Cogito Ergo Wiki#

I love wikis. I seldom start a project, thought experiment, venture or hobby without starting a wiki for it. My love affair with wikis extends back in time a good, long way, too, to the early days of WardsWiki, long before WikiPedia popularised the notion.

Increasingly (and happily) this seems to be a common trend. Like myself, many other people have forsworn their "traditional" website in favour of a Wiki, bending (but not, I think, breaking) the original intent of Wiki and putting it to work as a content-management system. For, although wikis have their limitations for glitzy, glossy presentation, they score hugely in making it simpler to add and maintain actual content. And, in a network where search-don't-file is the rule, substance trumps sizzle. Every time, all the time.

Unfortunately, it seems that a whole lot of people - including many people who should know better - have become confused. They seem to think that "Wiki" means "MediaWiki". The evidence for this is that far too many projects and people are putting up MediaWiki instances as their primary web gateway in the mistaken belief that this will automatically confer WikiZen and all things WikiGood on their works.

Or perhaps they're just not thinking very clearly about what they're doing...

Don't get me wrong: I think that MediaWiki is a very fine piece of work, and a wonderful thing. For its specific design purpose. And its specific purpose - its original design goal - was to enable WikiPedia, along with all the stuff that's needed to make a meaningful online encyclopaedia; all that [citationneeded] and just-plain-HTML. In the words of the inventor of the wiki concept, "A wiki that reinvents HTML markup ([b]bold[/b], for example) has lost the path!" -- WardCunningham. Let us not even mention bogons like <blockquote>...</blockquote>.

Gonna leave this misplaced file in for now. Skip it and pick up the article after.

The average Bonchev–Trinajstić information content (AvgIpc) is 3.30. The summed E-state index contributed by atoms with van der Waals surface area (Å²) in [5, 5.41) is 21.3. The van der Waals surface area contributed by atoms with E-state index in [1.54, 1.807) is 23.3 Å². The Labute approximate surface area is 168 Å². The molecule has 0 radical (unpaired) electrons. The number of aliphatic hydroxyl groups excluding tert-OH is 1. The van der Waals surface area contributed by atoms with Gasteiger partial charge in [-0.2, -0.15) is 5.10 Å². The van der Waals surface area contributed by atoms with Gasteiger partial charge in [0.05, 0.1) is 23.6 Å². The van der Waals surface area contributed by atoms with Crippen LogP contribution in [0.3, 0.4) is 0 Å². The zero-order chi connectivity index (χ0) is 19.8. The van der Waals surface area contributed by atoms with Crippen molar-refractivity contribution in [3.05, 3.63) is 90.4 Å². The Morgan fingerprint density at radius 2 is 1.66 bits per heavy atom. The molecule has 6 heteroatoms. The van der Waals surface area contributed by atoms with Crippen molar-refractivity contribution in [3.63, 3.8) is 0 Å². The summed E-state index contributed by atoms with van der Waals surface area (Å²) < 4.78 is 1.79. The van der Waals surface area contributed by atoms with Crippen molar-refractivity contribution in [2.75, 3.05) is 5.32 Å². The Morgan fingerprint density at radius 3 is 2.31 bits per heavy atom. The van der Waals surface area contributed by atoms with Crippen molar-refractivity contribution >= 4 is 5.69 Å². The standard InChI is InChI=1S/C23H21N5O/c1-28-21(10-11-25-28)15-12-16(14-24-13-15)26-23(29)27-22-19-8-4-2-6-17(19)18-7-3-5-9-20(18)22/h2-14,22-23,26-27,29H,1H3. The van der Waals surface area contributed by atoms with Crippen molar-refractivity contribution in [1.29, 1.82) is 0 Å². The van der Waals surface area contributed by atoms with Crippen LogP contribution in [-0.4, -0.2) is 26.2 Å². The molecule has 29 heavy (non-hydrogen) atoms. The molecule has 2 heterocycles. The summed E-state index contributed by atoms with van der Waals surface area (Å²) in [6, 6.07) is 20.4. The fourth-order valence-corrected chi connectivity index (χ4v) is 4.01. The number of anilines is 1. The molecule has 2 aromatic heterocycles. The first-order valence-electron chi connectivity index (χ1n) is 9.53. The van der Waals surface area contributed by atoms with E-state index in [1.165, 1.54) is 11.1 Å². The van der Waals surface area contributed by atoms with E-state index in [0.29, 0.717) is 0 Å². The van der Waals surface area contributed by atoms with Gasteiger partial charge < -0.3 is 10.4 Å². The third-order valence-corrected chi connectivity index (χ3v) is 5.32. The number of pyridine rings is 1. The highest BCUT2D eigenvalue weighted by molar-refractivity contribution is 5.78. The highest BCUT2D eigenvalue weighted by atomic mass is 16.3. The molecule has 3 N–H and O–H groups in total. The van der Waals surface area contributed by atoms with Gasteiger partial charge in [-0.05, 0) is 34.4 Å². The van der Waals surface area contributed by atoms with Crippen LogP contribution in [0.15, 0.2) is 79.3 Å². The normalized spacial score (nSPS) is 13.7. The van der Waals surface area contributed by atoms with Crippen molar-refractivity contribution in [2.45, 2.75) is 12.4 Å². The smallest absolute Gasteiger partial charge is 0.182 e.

I think that WikiMedia is a relatively terrible thing to inflict upon unsuspecting project partners who are already stressed out by the weird idea that they should contribute documentation to your project, that they might actually be asked to actually write something[2].

The whole point of Wiki - indeed, the very first[4] and perhaps most important design goal for WardsWiki - is that editing wiki should be Simple. This is reflected in another design goal: Mundane A small number of (irregular) text conventions will provide access to the most useful page markup. In other words, content should dominate, not markup (or formatting).

I even dislike wikis that insist on using [square brackets] to denote internal wiki-links. The original intent was to allow linking to happen spontaneously; serendipitously, even. Hence the notion of CamelCase denoting page titles - whether those pages exist or not. Indeed, dangling CamelCase links serve as an inducement or encouragement[5] to create new content.

My point is that MediaWiki, while a fine and powerful piece of machinery, is way overkill for most wiki needs, and a positive barrier to entry for WikiNoobs. It is surely a SwissArmyKnife of content-management, and, like almost every SwissArmyKnife I've ever seen[6], it is difficult to open, contains way too many tools that the average user will never need, and will cause grievous damage to your person if wielded carelessly.